Becoming Intentional

“I’m busy.” How often does that singular reason keep us from doing something? A key to overcoming the “busy beast” is finding intentionality. Being intentional takes discipline and thought, but it frees us from becoming slaves to our schedules. Here are a few questions that help us be intentional:

1. Does this matter? Always contemplate an opportunity’s value and importance. Certain things just don’t deserve our valuable time on a regular basis (mindlessly scrolling social media, etc.). Asking what is important highlights our most necessary tasks but also reveals our biggest priorities. However, remember there are times we need things that aren’t pressing or important that give us rest.

2. Who does this benefit? This question helps us avoid selfishness and self-neglect. There are many times we become unbalanced because we get carried away giving too much time to our career, to ourselves, to our children, to a problem, or to others––to the determent of other things that matter. When we serve people and priorities in balance, we are practicing intentionality.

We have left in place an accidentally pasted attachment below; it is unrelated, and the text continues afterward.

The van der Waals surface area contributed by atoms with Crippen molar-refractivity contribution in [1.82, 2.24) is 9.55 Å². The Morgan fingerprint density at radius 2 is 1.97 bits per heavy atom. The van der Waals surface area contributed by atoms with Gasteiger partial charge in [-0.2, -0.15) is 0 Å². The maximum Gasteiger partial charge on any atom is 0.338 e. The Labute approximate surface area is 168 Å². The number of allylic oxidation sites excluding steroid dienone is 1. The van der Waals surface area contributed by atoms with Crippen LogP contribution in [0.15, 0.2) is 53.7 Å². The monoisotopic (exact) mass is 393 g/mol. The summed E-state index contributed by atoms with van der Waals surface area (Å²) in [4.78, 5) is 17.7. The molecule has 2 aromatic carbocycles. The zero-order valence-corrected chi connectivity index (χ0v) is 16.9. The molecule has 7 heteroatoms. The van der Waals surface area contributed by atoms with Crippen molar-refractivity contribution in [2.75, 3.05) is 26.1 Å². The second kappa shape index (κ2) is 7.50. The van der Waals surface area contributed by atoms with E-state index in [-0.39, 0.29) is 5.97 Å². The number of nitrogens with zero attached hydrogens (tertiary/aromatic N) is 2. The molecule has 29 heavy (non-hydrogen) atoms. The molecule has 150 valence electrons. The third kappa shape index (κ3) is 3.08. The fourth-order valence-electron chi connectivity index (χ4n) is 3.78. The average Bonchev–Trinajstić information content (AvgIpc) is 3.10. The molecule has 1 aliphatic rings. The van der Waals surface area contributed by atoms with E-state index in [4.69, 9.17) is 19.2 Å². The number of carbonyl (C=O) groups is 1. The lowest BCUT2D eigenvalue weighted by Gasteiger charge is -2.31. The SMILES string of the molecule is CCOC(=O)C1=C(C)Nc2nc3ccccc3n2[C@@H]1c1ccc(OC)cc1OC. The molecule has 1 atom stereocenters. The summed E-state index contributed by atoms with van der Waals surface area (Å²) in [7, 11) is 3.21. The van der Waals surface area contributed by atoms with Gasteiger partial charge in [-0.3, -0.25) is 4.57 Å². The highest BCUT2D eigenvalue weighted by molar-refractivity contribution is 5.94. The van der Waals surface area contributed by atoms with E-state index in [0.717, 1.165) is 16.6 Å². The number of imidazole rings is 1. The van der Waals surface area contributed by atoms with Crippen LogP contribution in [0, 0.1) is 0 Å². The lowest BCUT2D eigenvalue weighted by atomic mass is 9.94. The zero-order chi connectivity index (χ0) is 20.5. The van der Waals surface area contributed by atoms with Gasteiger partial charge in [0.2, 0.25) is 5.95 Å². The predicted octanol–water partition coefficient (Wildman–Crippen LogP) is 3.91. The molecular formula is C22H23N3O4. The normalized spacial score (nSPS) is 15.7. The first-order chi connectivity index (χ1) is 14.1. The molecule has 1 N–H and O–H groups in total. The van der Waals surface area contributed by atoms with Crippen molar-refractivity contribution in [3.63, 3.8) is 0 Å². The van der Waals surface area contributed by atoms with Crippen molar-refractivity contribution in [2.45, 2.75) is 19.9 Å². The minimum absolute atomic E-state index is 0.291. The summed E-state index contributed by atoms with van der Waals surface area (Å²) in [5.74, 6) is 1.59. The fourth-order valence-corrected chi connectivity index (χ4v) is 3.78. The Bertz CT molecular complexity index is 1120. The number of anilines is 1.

3. What’s missing? If you have a deficiency in your diet, you ask, “What am I not getting?” and then you supplement. Being intentional about spending your energy forces us to make sure we are checking all the boxes on what matters and is necessary. By surveying what all you are doing, you’ll probably see what you are missing.

4. Where does godliness fit? As a Christian, this is more reminder than question. Don’t ask, “Where does God fit?” If that is the question, the answer can easily become a frame of time (think 8:30 or 10 on Sunday morning). Instead, the quality of godliness should show up across our week and it demands we also spend time with God. Being intentional on how your “Christian light” shines in your work/school week, in your leisure time, in your most pressing and least pressing tasks is a must for followers of Jesus.